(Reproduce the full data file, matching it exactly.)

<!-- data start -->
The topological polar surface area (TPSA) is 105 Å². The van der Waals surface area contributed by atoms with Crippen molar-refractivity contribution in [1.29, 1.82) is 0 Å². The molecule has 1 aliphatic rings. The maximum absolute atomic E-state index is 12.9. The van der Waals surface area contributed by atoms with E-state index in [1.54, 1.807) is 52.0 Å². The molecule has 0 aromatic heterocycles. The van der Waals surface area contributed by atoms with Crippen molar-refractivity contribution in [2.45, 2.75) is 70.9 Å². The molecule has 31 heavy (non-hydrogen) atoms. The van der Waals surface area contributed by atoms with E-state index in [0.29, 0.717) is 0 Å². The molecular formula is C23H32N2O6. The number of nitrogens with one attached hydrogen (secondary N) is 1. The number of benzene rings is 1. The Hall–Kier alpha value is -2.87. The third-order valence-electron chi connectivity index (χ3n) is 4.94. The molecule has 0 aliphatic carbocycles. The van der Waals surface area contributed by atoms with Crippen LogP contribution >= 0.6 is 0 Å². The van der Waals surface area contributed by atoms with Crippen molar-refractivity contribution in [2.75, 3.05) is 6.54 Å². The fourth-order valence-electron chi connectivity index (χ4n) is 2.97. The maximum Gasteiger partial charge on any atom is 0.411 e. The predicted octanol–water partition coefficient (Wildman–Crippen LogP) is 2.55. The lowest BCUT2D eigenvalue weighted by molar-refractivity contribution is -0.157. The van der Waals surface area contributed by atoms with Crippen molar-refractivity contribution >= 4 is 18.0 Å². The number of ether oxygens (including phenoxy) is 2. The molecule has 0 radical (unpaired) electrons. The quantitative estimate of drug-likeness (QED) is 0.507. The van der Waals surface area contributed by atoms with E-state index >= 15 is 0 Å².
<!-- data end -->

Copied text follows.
The topological polar surface area (TPSA) is 105 Å². The van der Waals surface area contributed by atoms with Crippen molar-refractivity contribution in [1.29, 1.82) is 0 Å². The molecule has 1 aliphatic rings. The maximum absolute atomic E-state index is 12.9. The van der Waals surface area contributed by atoms with E-state index in [1.54, 1.807) is 52.0 Å². The molecule has 0 aromatic heterocycles. The van der Waals surface area contributed by atoms with Crippen molar-refractivity contribution in [2.45, 2.75) is 70.9 Å². The molecule has 31 heavy (non-hydrogen) atoms. The van der Waals surface area contributed by atoms with E-state index in [0.29, 0.717) is 0 Å². The molecular formula is C23H32N2O6. The number of nitrogens with one attached hydrogen (secondary N) is 1. The number of benzene rings is 1. The Hall–Kier alpha value is -2.87. The third-order valence-electron chi connectivity index (χ3n) is 4.94. The molecule has 0 aliphatic carbocycles. The van der Waals surface area contributed by atoms with Crippen LogP contribution >= 0.6 is 0 Å². The van der Waals surface area contributed by atoms with Crippen molar-refractivity contribution in [2.75, 3.05) is 6.54 Å². The fourth-order valence-electron chi connectivity index (χ4n) is 2.97. The maximum Gasteiger partial charge on any atom is 0.411 e. The predicted octanol–water partition coefficient (Wildman–Crippen LogP) is 2.55. The lowest BCUT2D eigenvalue weighted by molar-refractivity contribution is -0.157. The van der Waals surface area contributed by atoms with Crippen molar-refractivity contribution >= 4 is 18.0 Å². The number of ether oxygens (including phenoxy) is 2. The molecule has 0 radical (unpaired) electrons. The quantitative estimate of drug-likeness (QED) is 0.507. The van der Waals surface area contributed by atoms with E-state index >= 15 is 0 Å².